The sense of duality is in the level design as well. The European-inspired décor can be manipulated by both Dante and whatever forces work against him. A red marker allows you to pull out sections of the wall with your “Demonic hook”; afterwards you can use your “Angelic lift” to pull yourself up to the platform like a grappling hook.

Later in the level, the buildings on either side of the wall slide closer, making the street heave into uneven chunks. Later, a gigantic cathedral floor breaks apart, creating gigantic chasms which you’ll have to jump and air-dash across. In both instances the camera shifts along with the movement of the terrain, leaving you disoriented with its heaving and uneven angles.

Series veterans would do well to check their skepticism at the door. Ninja Theory appears well on its way to finishing a stylish devil of a game. – JO

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The first Devil May Cry took the horror-ish action of other Capcom staples and removed a lot of the bullshit. But then the series took on its own coat of bullshit: an over-indulgent story, self-absorbed cut scenes and all that was cool circa 2001 made Dante look more like one of the people Cypher unplugged in The Matrix. I put down the controller when Dante skated across a floor on a guitar, shooting demons while eating pizza like he’s auditioning to be a Ninja Turtle. That was how the third game began.

DMC is the cure for that. Dante is now younger, and he looks it: a juvenile face and jet-black hair that doesn’t sink past his ears (I guess he was an early greyer). The gameplay isn’t really revolutionized. The moves are different, but the combination of slashing and shooting should feel cozy. The only major adjustment has to do with mechanics juggling “light” and “dark” powers, held by the shoulder buttons.

Sorry, haters. Everything about DMC feels like, at the very least, a step in the right direction. The good of the gameplay is untouched, and the cosmetics feel vastly original and shed of clichés, compared to where it’s come from. Gone is the over-angelic imagery; in is this glitchy, art-installation assault on the streets of an Eastern Europane-inspired limbo. The theatrics are also integrated into the gameplay, instead of asking gamers to sit on their hands while Dante performs stunts too amazing for them to control. – Zack Kotzer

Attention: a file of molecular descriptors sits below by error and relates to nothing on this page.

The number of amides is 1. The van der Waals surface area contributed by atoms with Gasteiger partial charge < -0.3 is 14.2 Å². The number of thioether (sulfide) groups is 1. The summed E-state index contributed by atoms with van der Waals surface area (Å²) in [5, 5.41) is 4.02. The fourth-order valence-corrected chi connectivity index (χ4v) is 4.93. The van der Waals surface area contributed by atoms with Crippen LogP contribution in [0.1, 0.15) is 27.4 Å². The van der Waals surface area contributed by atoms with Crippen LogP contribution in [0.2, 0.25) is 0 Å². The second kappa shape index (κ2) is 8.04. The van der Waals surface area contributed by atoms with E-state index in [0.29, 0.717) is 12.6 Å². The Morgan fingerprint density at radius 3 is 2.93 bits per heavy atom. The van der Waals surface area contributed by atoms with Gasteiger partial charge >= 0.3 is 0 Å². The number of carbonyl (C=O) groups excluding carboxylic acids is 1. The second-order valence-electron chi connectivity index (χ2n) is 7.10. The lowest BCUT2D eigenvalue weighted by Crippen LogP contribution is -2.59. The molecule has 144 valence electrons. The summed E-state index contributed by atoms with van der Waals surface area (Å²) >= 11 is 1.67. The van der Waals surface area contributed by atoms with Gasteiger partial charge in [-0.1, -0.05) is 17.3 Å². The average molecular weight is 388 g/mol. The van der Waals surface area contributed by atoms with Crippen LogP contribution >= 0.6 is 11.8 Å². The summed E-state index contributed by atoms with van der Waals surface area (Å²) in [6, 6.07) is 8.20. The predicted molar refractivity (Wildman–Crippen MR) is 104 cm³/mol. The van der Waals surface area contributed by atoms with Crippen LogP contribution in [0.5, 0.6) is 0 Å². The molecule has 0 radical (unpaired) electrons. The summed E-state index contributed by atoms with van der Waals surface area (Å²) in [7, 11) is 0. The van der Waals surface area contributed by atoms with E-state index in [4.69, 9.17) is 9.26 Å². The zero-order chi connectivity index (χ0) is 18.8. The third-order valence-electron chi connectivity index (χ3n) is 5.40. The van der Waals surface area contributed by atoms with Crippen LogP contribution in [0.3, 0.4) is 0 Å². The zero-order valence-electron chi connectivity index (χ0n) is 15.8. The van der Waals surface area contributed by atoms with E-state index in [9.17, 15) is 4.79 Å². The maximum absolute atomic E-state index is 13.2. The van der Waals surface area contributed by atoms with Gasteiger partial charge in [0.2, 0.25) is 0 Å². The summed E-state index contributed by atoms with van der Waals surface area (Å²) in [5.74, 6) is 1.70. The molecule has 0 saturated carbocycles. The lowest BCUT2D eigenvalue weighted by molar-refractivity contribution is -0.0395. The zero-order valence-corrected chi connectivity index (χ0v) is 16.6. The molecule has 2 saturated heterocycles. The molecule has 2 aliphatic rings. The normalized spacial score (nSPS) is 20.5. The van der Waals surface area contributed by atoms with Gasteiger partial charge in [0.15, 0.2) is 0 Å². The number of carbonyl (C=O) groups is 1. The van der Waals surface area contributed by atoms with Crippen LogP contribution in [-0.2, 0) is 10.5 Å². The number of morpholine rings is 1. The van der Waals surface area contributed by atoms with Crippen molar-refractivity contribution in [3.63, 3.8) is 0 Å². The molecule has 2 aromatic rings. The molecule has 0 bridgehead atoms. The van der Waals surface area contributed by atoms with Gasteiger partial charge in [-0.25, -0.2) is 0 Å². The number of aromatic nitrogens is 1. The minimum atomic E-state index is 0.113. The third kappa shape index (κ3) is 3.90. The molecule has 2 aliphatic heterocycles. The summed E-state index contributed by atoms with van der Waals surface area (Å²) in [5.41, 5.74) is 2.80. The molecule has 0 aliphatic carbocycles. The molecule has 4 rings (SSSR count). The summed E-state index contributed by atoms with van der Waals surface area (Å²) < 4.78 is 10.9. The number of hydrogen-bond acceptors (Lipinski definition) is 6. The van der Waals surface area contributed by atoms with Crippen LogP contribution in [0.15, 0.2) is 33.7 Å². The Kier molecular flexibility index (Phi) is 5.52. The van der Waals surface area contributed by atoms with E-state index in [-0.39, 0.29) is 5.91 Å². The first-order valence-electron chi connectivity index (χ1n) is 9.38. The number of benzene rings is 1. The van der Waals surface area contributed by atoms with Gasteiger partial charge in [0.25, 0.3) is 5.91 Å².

The Unfinished Swan

The Unfinished Swan

Sony’s console has become the house of oddball games and downright experiments, and The Unfinished Swan is one floating in from the horizon with some obvious push. Maybe because it’s such an uncanny tangent for gaming experiences, maybe because it uses the Move. Either way, The Unfinished Swan is turning heads, and it should entertain as long as players know what they’re picking up.

The Unfinished Swan is about a boy inheriting an unfinished collection of unfinished art. You play within the world of the paintings, narrated in a light-hearted, storybook rhetoric of kings and critters. The world, however, is a blank slate, white as snow with dabs of golden objects for the sparse reference points donated to you. The only power you have to navigate the whiteout are globs of black paint, which cover any surface and reveals the path ahead of you.

The game is a sensation of walking blind, and swabbing the environment to see is a quirky mechanic. In the version I played, there seemed to be mild hints of puzzles, but I can’t promise anything. If there are puzzles, more than just finding your way in a strange space, The Unfinished Swan should be interesting. If it there aren’t, it may only stay endearing to younger children, who can also be duped into the a similar effect via blindfold. – ZK

The most surprising moment took place down by the river.

I was flinging black bulbs of paint with the PlayStation Move wand, and after throwing one particular globule, I suddenly found myself staring face-to-face with a frog that took up most of the screen. Some objects (like this frog) take paint sparingly, so I was able to see its body, stripes and oblivious eyes. It shocked and delighted me.

The rest of the landscape comes into its own as you cover it in paint, but be careful not to douse it entirely, otherwise you’ll find a mostly blank black screen instead of a blank white one. It plays with a fundamental video game sense of exploration and discovery, reining in your impulse to splatter paint everywhere like an episode of Wipeout.

It’s completely illogical, but imbued with imagination and the creativity of childhood and dreams. I’ve no idea how long of a game it is or what twists await the protagonist Munroe, but I can’t wait to see what developer Giant Sparrow has in store. – JO